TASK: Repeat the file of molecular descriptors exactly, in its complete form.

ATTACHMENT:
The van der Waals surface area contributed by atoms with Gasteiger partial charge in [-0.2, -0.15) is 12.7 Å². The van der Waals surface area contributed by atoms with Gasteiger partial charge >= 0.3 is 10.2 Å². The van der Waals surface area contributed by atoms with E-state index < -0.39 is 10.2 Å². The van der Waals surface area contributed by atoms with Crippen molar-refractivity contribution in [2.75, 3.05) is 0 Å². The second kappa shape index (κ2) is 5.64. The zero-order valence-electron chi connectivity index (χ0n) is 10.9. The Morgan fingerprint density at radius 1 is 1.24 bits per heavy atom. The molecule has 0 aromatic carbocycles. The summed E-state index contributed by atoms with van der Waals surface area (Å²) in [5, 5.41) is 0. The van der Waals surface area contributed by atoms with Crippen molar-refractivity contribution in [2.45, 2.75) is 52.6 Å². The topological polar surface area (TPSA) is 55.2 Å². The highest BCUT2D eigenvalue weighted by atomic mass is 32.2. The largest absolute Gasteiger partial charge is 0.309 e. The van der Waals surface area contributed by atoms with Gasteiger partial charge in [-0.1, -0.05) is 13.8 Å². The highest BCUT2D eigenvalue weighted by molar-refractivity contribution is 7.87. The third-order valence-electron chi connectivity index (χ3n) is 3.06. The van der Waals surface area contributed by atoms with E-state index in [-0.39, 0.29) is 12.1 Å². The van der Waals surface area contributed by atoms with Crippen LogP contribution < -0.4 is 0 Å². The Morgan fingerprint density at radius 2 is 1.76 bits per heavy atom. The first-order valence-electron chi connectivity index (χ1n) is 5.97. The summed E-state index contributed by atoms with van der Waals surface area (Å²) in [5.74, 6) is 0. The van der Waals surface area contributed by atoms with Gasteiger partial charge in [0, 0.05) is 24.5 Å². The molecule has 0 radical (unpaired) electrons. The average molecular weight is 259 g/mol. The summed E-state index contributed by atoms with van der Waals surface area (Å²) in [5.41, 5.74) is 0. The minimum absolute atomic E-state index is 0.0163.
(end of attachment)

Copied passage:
The van der Waals surface area contributed by atoms with Gasteiger partial charge in [-0.2, -0.15) is 12.7 Å². The van der Waals surface area contributed by atoms with Gasteiger partial charge >= 0.3 is 10.2 Å². The van der Waals surface area contributed by atoms with E-state index < -0.39 is 10.2 Å². The van der Waals surface area contributed by atoms with Crippen molar-refractivity contribution in [2.75, 3.05) is 0 Å². The second kappa shape index (κ2) is 5.64. The zero-order valence-electron chi connectivity index (χ0n) is 10.9. The Morgan fingerprint density at radius 1 is 1.24 bits per heavy atom. The molecule has 0 aromatic carbocycles. The summed E-state index contributed by atoms with van der Waals surface area (Å²) in [5, 5.41) is 0. The van der Waals surface area contributed by atoms with Crippen molar-refractivity contribution in [2.45, 2.75) is 52.6 Å². The topological polar surface area (TPSA) is 55.2 Å². The highest BCUT2D eigenvalue weighted by atomic mass is 32.2. The largest absolute Gasteiger partial charge is 0.309 e. The van der Waals surface area contributed by atoms with Gasteiger partial charge in [-0.1, -0.05) is 13.8 Å². The highest BCUT2D eigenvalue weighted by molar-refractivity contribution is 7.87. The third-order valence-electron chi connectivity index (χ3n) is 3.06. The van der Waals surface area contributed by atoms with E-state index in [-0.39, 0.29) is 12.1 Å². The van der Waals surface area contributed by atoms with Crippen LogP contribution < -0.4 is 0 Å². The Morgan fingerprint density at radius 2 is 1.76 bits per heavy atom. The first-order valence-electron chi connectivity index (χ1n) is 5.97. The summed E-state index contributed by atoms with van der Waals surface area (Å²) in [5.74, 6) is 0. The van der Waals surface area contributed by atoms with Gasteiger partial charge in [0, 0.05) is 24.5 Å². The molecule has 0 radical (unpaired) electrons. The average molecular weight is 259 g/mol. The summed E-state index contributed by atoms with van der Waals surface area (Å²) in [5.41, 5.74) is 0. The minimum absolute atomic E-state index is 0.0163.